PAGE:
# Speed difference in shadow mapping, nonlinear vs. linear depth?

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AgentC    2352
Hi, I observed a curious thing about shadow mapping using HLSL. If I store nonlinear depth (ie. projected z/w) in the shadow map I get approximately a 5% speedup compared to storing linear depth. According to my limited tests, it's the shadow caster code that makes the difference, which is 2 matrix multiplies in the VS for linear versus just 1 for nonlinear, but on the other hand linear depth PS just writes out the value produced by the VS, while nonlinear depth PS has to do a divide. Should the matrix multiply (considering it's just for each vertex) make that much of a difference, or is there some other reason? Relevant shader code: Shadow caster, nonlinear depth:
VS:
oPos = mul(iPos, cModelViewProj);
oDepth = oPos.zw;

PS:
oColor = iDepth.x / iDepth.y;

VS:
oPos = mul(iPos, cModelViewProj);

PS:
oColor = iDepth;

VS:

PS:

VS:

PS:


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MJP    19754
It really depends on the GPU. I usually find that I'm bound by the input assembler or triangle setup unit during shadow map generation...I would suggest that you use a program like PerfHUD and find out exactly what your bottleneck is.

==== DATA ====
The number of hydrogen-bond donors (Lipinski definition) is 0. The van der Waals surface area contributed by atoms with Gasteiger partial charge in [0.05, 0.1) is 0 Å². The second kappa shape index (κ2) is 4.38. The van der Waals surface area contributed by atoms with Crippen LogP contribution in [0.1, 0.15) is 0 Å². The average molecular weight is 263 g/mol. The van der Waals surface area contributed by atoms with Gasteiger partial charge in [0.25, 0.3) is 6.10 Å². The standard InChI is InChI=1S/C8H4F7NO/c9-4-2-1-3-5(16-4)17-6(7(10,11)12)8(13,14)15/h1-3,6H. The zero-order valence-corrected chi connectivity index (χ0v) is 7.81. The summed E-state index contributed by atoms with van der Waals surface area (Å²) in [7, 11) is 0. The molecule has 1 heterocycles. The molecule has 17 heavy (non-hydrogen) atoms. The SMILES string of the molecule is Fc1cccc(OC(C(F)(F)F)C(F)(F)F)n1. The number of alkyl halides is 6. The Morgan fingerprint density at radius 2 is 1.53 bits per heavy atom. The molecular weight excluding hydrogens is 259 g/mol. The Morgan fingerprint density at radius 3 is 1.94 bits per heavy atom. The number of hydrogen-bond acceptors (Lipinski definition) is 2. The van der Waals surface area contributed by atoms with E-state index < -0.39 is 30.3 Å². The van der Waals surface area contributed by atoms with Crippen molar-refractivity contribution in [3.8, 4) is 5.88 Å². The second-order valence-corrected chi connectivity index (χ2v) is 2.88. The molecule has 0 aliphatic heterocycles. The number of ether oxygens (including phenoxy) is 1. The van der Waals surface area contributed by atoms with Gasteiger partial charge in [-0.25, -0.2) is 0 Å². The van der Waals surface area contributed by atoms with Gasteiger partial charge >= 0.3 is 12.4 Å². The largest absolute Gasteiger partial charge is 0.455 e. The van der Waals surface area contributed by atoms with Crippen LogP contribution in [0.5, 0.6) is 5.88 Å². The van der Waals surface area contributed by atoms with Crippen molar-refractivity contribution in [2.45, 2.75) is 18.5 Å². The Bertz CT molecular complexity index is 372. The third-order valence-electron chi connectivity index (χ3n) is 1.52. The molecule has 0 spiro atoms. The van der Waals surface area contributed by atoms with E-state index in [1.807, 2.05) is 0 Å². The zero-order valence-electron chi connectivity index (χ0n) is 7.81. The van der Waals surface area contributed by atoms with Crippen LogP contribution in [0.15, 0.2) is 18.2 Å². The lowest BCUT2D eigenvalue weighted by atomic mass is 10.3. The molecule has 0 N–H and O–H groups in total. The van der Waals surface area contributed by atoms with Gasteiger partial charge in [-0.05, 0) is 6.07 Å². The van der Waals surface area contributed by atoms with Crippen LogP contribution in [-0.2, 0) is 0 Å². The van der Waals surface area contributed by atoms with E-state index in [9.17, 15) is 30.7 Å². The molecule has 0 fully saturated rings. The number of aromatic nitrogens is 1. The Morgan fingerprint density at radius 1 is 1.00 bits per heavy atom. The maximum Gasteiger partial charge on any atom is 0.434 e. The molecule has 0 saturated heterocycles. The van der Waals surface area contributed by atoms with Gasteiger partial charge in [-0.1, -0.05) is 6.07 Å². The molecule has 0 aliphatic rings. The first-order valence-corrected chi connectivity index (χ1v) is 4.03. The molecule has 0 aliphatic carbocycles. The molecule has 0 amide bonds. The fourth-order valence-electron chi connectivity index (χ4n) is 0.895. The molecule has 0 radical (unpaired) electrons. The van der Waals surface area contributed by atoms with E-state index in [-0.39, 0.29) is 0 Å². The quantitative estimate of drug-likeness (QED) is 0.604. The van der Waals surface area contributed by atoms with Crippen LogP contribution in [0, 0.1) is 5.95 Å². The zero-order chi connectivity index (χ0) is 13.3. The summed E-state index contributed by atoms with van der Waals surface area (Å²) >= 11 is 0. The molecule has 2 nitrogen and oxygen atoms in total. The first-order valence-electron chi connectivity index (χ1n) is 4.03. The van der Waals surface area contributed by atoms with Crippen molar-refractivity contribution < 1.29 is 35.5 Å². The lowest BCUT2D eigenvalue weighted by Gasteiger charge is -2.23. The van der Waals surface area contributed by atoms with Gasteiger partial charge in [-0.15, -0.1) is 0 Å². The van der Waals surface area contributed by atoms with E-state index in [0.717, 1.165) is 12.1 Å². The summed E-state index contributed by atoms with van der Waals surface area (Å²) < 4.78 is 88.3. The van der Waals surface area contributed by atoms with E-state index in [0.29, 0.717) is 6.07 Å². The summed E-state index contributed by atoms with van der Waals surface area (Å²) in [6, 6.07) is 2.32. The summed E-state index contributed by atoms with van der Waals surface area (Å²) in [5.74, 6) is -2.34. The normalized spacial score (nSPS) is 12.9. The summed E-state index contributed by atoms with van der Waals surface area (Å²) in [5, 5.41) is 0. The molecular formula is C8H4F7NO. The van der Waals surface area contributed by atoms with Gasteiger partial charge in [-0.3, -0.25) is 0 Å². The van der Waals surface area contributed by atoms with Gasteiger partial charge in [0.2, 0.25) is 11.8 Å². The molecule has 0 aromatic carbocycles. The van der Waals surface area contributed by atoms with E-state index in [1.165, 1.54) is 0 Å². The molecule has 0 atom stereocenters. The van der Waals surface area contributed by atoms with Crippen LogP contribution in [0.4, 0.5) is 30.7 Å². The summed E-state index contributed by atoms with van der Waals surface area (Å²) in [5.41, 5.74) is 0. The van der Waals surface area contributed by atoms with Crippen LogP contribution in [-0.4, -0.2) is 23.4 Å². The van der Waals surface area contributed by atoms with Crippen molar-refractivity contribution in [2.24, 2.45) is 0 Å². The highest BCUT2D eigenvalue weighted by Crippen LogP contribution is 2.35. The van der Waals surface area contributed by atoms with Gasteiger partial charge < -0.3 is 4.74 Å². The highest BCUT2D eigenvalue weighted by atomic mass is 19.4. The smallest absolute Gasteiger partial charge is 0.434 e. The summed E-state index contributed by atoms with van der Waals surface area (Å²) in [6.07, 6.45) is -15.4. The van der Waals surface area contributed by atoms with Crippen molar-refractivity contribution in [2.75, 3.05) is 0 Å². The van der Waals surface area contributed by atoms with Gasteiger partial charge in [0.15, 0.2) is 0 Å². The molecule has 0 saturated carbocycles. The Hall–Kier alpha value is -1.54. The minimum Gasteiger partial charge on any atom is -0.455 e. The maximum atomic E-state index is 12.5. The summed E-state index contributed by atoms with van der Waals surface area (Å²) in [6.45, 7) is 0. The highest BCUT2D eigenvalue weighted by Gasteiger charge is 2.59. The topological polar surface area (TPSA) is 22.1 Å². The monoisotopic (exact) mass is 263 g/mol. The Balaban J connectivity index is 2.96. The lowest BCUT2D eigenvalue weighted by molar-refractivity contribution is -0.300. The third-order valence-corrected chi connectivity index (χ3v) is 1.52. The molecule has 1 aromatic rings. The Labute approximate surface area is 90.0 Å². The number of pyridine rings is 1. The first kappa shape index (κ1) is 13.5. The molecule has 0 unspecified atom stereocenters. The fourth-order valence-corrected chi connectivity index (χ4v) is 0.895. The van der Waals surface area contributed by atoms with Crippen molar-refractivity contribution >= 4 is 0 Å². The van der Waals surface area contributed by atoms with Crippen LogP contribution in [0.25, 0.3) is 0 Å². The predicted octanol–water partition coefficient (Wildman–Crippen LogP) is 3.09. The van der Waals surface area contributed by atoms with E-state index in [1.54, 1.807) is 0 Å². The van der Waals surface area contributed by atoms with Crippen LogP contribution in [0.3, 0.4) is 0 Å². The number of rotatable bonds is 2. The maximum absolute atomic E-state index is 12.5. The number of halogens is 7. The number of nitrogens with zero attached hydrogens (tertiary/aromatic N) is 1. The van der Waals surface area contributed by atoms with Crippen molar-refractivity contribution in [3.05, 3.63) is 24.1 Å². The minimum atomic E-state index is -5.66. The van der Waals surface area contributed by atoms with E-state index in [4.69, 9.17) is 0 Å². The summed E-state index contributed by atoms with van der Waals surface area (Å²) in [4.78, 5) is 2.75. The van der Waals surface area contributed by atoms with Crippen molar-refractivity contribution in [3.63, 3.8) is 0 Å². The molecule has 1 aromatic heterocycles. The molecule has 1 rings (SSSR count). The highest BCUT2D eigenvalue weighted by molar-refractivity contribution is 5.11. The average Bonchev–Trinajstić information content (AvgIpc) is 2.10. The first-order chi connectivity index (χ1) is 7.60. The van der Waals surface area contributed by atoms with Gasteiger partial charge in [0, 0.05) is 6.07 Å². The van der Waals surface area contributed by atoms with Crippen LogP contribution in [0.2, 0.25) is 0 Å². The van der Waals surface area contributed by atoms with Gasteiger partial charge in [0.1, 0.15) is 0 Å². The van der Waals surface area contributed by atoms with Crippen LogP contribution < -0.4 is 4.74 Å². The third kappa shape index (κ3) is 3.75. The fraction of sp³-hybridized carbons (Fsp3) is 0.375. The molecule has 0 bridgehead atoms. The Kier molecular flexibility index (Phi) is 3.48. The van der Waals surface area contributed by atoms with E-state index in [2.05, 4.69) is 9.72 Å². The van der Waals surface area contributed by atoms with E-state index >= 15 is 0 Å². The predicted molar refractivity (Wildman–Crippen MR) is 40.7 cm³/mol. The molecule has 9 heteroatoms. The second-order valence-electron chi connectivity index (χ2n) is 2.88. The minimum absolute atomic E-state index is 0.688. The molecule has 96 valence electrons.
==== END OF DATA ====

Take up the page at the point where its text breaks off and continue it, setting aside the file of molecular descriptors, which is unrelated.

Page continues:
Also...if you want linear depth, you can try this method.

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AgentC    2352
Thanks for the suggestion! By implementing linear Z in the way described I got a speedup over nonlinear depth :)

Ah, of course now I understand where (part) of the speed difference probably comes, in addition to actual shader code: whether one has to update 1 matrix uniform or 2, for each shadowcasting object.

EDIT: when rendering point light shadow maps, using the linear Z method resulted in some odd artifacts: objects off to the sides got rendered through walls that were closer :) I guess that's a side-effect of pre-multiplying Z by W, and having geometry that's not very well tessellated. In the end I wrote different vertex shaders for perspective & orthographic shadow projection, so that the actual projection can remain unmodified, but still only 1 matrix is needed for calculating both the vertex position, and linear depth.

[Edited by - AgentC on March 14, 2010 3:00:32 PM]